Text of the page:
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Film / My Week with Marilyn

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During the Troubled Production of Marilyn Monroe and Laurence Olivier's The Prince and the Showgirl in 1957, assistant director Colin Clark became sort-of involved with Miss Monroe and wrote some memoirs about it years later. They are the basis for the 2011 film My Week with Marilyn, starring Michelle Williams as Marilyn Monroe, Kenneth Branagh as Laurence Olivier, and Eddie Redmayne as Colin Clark. Emma Watson also appears in a minor role.

This film provides examples of:

  • Advertised Extra: Emma Watson got prominent billing in the advertising, clearly hoping to draw in some of her Harry Potter fans. Lucy is a minor character who's mainly in the first act, disappears and then reappears briefly at the end.
  • Alternative Character Interpretation: This is discussed in-universe between certain characters, some of which think that Marilyn is genuinely sweet and innocent, whilst others accuse her of knowing "exactly what she's doing" when she keeps everyone waiting for hours and runs off without telling anyone where she's going.
  • Bad "Bad Acting": Monroe's performance is off in numerous occasions.
  • Based on a Great Big Lie: Majority opinion holds that Clark made up the story of his quasi-affair with Monroe. Most tellingly, Clark made no mention of it in a 1995 book about the filming of The Prince and the Showgirl, not telling the story until he wrote another book five years later.
  • Beneath the Mask: Marilyn, "most people want Marilyn Monroe and when they see I'm not her they go away".
  • Betty and Veronica: Lucy is the Betty and Marilyn herself is the Veronica.
  • Brick Joke: Early on, the innkeeper of Dog & Duck pokes fun at Colin: "And, uh, hope you don't mind, you'll be sharing with Grace Kelly." In the end, he is flabbergasted when Marylin Monroe comes to visit Colin at his place.
  • Brutal Honesty: "[Your heart] needed to be broken."
  • Casting Gag:
    • Kenneth Branagh, hailed in his youth as a latter-day Laurence Olivier (mainly for directing and starring in his own Shakespeare epics as Olivier did), is cast as Laurence Olivier in this film.note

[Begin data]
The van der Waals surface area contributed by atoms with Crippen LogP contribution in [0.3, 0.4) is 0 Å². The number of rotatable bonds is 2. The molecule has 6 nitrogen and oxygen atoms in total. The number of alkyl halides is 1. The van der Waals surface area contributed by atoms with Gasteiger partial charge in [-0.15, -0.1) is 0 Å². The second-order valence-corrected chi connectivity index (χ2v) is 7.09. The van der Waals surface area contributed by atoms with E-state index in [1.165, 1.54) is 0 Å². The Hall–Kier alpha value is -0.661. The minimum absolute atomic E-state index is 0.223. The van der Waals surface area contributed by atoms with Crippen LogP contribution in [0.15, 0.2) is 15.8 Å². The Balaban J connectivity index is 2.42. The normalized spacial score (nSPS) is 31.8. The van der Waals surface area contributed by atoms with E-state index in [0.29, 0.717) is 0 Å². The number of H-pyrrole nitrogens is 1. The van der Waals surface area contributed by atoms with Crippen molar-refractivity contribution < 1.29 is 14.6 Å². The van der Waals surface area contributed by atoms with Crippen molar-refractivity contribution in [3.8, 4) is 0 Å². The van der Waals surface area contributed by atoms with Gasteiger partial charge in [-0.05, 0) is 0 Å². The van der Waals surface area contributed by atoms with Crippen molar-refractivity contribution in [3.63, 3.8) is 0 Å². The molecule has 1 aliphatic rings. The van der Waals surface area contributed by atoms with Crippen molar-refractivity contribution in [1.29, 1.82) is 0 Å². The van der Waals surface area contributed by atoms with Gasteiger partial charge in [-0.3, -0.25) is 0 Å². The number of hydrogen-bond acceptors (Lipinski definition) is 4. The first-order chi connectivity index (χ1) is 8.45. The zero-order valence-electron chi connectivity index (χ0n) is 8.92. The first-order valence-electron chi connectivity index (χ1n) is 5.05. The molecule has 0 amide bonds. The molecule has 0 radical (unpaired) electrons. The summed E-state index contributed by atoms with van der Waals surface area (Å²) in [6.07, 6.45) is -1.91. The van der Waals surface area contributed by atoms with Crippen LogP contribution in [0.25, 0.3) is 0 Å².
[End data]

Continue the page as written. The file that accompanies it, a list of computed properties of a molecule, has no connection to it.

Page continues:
• Julia Ormond as Vivien Leigh could also be considered this. After having starred in Sabrina (1995), the remake of the 1954 film, some reviews of that film hailed her as the next Vivien Leigh. In this film, she's playing Leigh herself.note 
  • Comforting Comforter: Colin does this for Marilyn.
  • Cool Old Lady: Dame Sybil is generous and kind to everyone, and even manages to help Marilyn under the guise of asking Marilyn to help her. It helps that she's played by Judi Dench, of course.
  • Film Within a Film: The movie depicts the making of The Prince and the Showgirl (1957).
  • Gilligan Cut: Laurence Olivier suggests to keep the arrival of Marilyn low profile. Cut to the mayhem at the airport.
  • Hair of Gold, Heart of Gold: Marilyn, of course. Colin is a bit of a male example as well.
  • Jerkass Has a Point: Olivier is being an insensitive jerk to Marilyn Monroe, and doesn't "get" the Method Acting process. But Marilyn's diva-like behavior and erratic attendance make it understandable why he's so pissed off.
  • Manic Pixie Dream Girl: Inverted. Colin tries to "save" Marilyn from her crazy Hollywood life but she admits that she likes it, even though it drives her crazy.
  • Maybe Ever After: Colin and Lucy.
  • Method Acting: In-universe example with Marilyn, who engages a mentor to bring out her method acting abilities.
  • Named by the Adaptation: In the original memoirs, the Emma Watson character is referred to only as "little Wdg", short for "little wardrobe girl". In the film, her name is Lucy Armstrong.
  • Obsessive-Compulsive Barkeeping: In both his scenes, the barkeeper of the Dog & Duck's is fiddling around with a rag and glasses.
  • Oscar Bait
  • Poke the Poodle: Lucy's last words to Colin as Marilyn's final day on the set ends:
    Lucy: Did she break your heart?
    Colin: A little.
    Lucy: Good. It needed to be broken.
  • Precision F-Strike: There's six F-bombs scattered throughout, mainly spoken by Laurence Olivier.
  • Scenery Porn: Colin and Marilyn's visit to Windsor Castle and other sights are lavishly photographed.
  • Shout-Out to Shakespeare: Olivier, an old Shakespeare vet, has a habit of quoting The Tempest and other Shakespeare plays.
    • A little disturbing In-Universe when Olivier quotes Othello as he's quoting the passage where Othello decides to kill Desdemona. Easy guess on whose "Desdemona" in Olivier's mind.
  • Sidelong Glance Biopic: Let's face it... nobody went to see this movie to learn about Colin Clark.
  • Stepford Smiler: Subverted with Marilyn. While she is messed up inside, when she smiles she's genuinely happy.
  • Technician Versus Performer: Sir Laurence and Marilyn.
  • Wag the Director: In-Universe. Marilyn and her 'method acting' mentor cause a lot of tension with the director on the set of The Prince and the Showgirl.
  • "Where Are They Now?" Epilogue: The movie ends with Marilyn singing a song while text overlay tells us what happened to her, Colin and Laurence after the film.
  • Woman Scorned: A very mild example in Lucy, who considers Colin's date with Marilyn as jilting her, never mind that Colin believed it accidental. What's the worst thing she does to him? Tell him flat out that his heart needed to be broken after learning that Marilyn did break his heart "a little".